Flashcards in Chapter 15: Carbs + Proteins Deck (44):
What are examples of macronutrients?
Carbohydrates, proteins, lipids, water
Are carbohydrates essential nutrients?
No, but they supply energy
What are the functions of carbohydrates?
Glucose = major energy substrate
What are major sources of carbohydrates?
Fruits and vegetables
Milk + milk products
Differentiate amongst monosaccharides, disaccharides, and polysaccharides?
Monosaccharides = 1 unit (glucose, galactose, fructose)
Disaccharides = 2 sugar units
Polysaccharides = chains = starch or glycogen
What is starch?
A mixture of large polymers composed of alpha-linked glucose molecules in plants
Define dietary fiber, added/functional fiber, and total fiber.
Dietary fiber = nondigestible carbohydrates + lignin that are intrinsic and intact in plants
Added/functional fiber = isolated nondigestible carbohydrates that have proven beneficial physiological effects in humans
Total fiber = sum of dietary + added fiber
Differentiate between soluble and insoluble fiber and give examples of foods that contain each
Soluble fiber = found in foods like oat bran, barley, nuts, seeds, beans, fruits, strawberries
Insoluble fiber = whole wheat and grain products, vegetables and wheat bran
What are two principles of carbohydrate digestion?
1) intestine can only absorb monosaccharides
2) enzymatic digestion by glucosidases occurs in two phases:
Luminal digestion by salivary + pancreatic enzymes
Brush-border digestion via membrane-bound enzymes
What pH inactivates amylases?
(Especially salivary vs. pancreatic amylase)
Which amylase is the major digestive enzyme for starch?
What is the MOA of amylase?
Chews up polysaccharide into maltose, maltotriose, and alpha-limit dextrin
Where is the brush border located?
Apical membrane of small intestinal epithelial cells
What are substrates of brush border?
Linear glucose oligomers
Describe the brush border hydrolysis of glucose oligomers.
Glucoamylase and sucrase/isomaltase enzymes hydrolyze short chain glucose (example: maltose, maltriose) to glucose
Describe brush border hydrolysis of alpha-limit dextrins
Sucrase/isomaltase (one enzyme w/ two activities) can hydrolyse both alpha-1,6 and alpha-1,4 bonds, allowing digestion of alpha-limit dextrins
Describe brush border digestion of lactose
Cleaved by a single, brush border enzyme called lactase (or LPH) to yield glucose and galactose
Low activity of lactase
What is the RLS for digestion and absorption of lactose?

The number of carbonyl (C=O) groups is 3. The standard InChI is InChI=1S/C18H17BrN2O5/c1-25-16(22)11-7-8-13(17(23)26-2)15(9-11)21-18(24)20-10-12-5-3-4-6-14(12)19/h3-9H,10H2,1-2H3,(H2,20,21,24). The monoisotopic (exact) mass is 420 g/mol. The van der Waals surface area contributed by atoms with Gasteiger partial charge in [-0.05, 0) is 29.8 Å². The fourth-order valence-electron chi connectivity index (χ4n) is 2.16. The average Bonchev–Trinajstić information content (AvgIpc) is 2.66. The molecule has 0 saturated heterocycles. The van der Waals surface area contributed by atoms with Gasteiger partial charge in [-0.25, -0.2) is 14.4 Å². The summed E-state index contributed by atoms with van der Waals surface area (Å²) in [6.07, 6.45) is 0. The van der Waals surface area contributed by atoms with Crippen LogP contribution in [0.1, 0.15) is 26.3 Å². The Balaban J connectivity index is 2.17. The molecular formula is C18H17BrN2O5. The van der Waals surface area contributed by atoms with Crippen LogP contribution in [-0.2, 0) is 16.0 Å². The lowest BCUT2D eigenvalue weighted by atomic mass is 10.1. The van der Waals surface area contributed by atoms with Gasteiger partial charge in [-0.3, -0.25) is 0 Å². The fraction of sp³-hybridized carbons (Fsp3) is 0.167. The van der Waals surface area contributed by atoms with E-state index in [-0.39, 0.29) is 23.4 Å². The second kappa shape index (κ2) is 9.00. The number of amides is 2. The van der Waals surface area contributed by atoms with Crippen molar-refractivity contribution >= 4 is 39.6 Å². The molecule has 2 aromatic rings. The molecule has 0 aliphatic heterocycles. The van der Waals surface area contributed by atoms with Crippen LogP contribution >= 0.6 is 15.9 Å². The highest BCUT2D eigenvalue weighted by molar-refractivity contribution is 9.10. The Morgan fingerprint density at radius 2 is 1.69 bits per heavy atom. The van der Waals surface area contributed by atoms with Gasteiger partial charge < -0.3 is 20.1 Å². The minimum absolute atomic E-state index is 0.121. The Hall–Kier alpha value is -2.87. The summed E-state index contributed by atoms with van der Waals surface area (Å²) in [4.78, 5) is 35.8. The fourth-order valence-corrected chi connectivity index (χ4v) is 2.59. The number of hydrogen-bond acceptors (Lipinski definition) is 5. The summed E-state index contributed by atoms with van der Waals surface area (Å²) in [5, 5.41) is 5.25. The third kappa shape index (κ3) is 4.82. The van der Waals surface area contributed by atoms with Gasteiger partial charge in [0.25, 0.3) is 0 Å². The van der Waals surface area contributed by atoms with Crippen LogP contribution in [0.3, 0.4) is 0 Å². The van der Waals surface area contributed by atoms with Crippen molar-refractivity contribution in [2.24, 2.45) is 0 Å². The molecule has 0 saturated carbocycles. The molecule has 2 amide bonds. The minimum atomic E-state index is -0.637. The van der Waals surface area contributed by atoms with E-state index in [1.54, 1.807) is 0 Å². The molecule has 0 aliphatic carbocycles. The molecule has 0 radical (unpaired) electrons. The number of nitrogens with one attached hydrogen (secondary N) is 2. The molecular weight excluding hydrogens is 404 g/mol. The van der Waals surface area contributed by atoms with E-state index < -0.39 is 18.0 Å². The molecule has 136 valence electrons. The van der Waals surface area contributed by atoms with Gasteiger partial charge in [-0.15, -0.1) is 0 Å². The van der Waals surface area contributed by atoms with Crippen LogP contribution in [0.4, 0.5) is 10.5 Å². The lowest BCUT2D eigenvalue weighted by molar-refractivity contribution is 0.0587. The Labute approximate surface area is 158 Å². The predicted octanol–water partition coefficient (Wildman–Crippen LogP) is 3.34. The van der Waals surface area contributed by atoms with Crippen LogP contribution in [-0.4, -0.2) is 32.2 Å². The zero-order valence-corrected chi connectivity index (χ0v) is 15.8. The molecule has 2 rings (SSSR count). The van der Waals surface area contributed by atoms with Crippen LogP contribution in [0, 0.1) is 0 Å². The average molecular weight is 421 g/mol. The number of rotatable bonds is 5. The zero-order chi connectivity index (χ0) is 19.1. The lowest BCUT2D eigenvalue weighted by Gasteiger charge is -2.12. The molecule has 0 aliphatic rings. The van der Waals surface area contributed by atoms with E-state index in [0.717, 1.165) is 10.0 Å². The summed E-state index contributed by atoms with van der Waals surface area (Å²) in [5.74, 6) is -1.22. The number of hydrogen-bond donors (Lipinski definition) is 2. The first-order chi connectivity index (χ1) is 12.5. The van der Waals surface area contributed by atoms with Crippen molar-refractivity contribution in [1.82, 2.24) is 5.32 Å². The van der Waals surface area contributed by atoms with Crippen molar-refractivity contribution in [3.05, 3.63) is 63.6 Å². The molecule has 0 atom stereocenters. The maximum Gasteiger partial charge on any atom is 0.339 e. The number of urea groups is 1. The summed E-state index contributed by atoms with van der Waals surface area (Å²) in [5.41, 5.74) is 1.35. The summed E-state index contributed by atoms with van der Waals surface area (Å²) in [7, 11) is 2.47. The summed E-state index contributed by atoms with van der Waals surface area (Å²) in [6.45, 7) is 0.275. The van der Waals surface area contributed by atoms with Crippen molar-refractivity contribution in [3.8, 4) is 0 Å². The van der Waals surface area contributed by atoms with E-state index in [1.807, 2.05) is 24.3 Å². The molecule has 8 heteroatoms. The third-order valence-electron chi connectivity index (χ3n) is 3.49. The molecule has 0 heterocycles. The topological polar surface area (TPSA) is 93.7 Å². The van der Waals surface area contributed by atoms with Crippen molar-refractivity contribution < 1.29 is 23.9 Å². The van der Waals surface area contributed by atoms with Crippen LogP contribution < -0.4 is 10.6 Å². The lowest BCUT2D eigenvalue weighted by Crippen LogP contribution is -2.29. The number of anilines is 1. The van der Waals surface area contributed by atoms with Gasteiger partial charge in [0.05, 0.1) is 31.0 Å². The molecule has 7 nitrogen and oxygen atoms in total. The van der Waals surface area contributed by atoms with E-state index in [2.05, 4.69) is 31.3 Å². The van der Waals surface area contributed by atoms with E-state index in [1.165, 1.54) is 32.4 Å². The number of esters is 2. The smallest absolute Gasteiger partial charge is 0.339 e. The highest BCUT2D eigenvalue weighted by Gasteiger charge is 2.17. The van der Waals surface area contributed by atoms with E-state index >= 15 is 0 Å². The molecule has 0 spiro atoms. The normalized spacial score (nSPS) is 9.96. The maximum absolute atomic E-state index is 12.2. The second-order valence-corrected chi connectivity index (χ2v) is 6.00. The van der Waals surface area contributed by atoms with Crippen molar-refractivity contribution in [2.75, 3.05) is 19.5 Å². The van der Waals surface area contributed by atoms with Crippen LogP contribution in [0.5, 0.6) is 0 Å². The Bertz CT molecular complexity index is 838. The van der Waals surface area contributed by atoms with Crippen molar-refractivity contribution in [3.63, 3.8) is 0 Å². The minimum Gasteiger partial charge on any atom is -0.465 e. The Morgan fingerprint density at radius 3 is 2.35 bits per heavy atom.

Malabsorption is common = lactose intolerance
Describe brush border digestion of sucrose
Cleaved by brush border enzyme sucrase/isomaltase to yield glucose and fructose
Rate of hydrolysis >>> rate of uptake (RLS)
Name 3 monosaccharide transporters in the intestine
Sodium-glucose cotransporter = SGLT-1
Glucose/hexose transporter = GLUT-2
Glucose/hexose transporter = GLUT-5
What is sucrose?
= glucose + fructose
What is lactose?
Glucose + galactose
What is maltose?
Product of starch digestion
Glucose + glucose
What transporter brings in glucose after brush border hydrolysis of glucose oligomers?
What transporter brings in glucose and galactose after brush border digestion of lactose?
What transporters bring in fructose and glucose after brush border digestion of sucrose?
Symporter = secondary active transport -Glucose and galactose
Cotransport of sodium and monosaccharide
Expressed at apical surface of small intestinal epithelial cells
Uniporter for transport of glucose and fructose (basolateral side)
When there's High glucose/fructose levels = inserts on apical side
Uniporter for fructose
Where is GLUT-2 found?
Intestine, liver, pancreas, kidney
Where is GLUT-5 found?
What is villous atrophy?
Loss of brush border hydrolases = intestinal malabsorption
What features of protein digestion and absorption are similar to carbohydrates digestion?
Luminal digestion to oligopeptides with limited digestion to free amino acids
Brush border digestion to yield tri- and dipeptides and free amino acids
Pancreatic digestive enzymes quantitatively most important
What general features about protein digestion/absorption are different from carbohydrate absorption?
Oligomers (tri- and dipeptides) can be transported into enterocytes
Cytotoxic digestion occurs
Greater diversity of substrates and products requires many more peptidases and transporters
Additional digestive enzymes from stomach (pepsin), not salivary glands
Describe features of gastric proteolysis
Mediated by pepsin
Products mainly large, non-absorbable peptides = help to stimulate gastrin secretion by G cells in Antrim
Not essential for normal protein digestion
What are features of pepsin?
+ stored and secreted by chief cells as inactive precursor (called pepsinogen)
+ cleavage of peptide at acid pH yields active form
+ inactivated at pH >4.5 (in small intestine)
What are the most abundant peptidases in the small intestine's lumen?
Describe alterations of protein digestion and absorption
Pancreatic insufficiency: cystic fibrosis, pancreatitis, malignancy
Intestinal malabsorption: villous atrophy
Genetic defects: deficiencies in AA transporters
Compare monomers of carbs vs. proteins
Glucose, galactose, fructose
Compare luminal hydrolysis in carbs vs. proteins
Salivary + pancreatic amylase
Gastric pepsin, pancreatic proteases (trypsin...)
Compare bush border digestion in carbs vs proteins
Lactase, sucrase/isomaltase, glucoamylase
Multiple endo and ecto peptidases
Compare uptake characteristics in carbs vs. proteins
Monomers and oligomers (di and tripeptides)
Compare apical epithelial uptake in carbs vs. proteins
SLGT -1 (glucose, galactose)
***conditionally GLUT2 (glucose, fructose)
Multiple AA transporters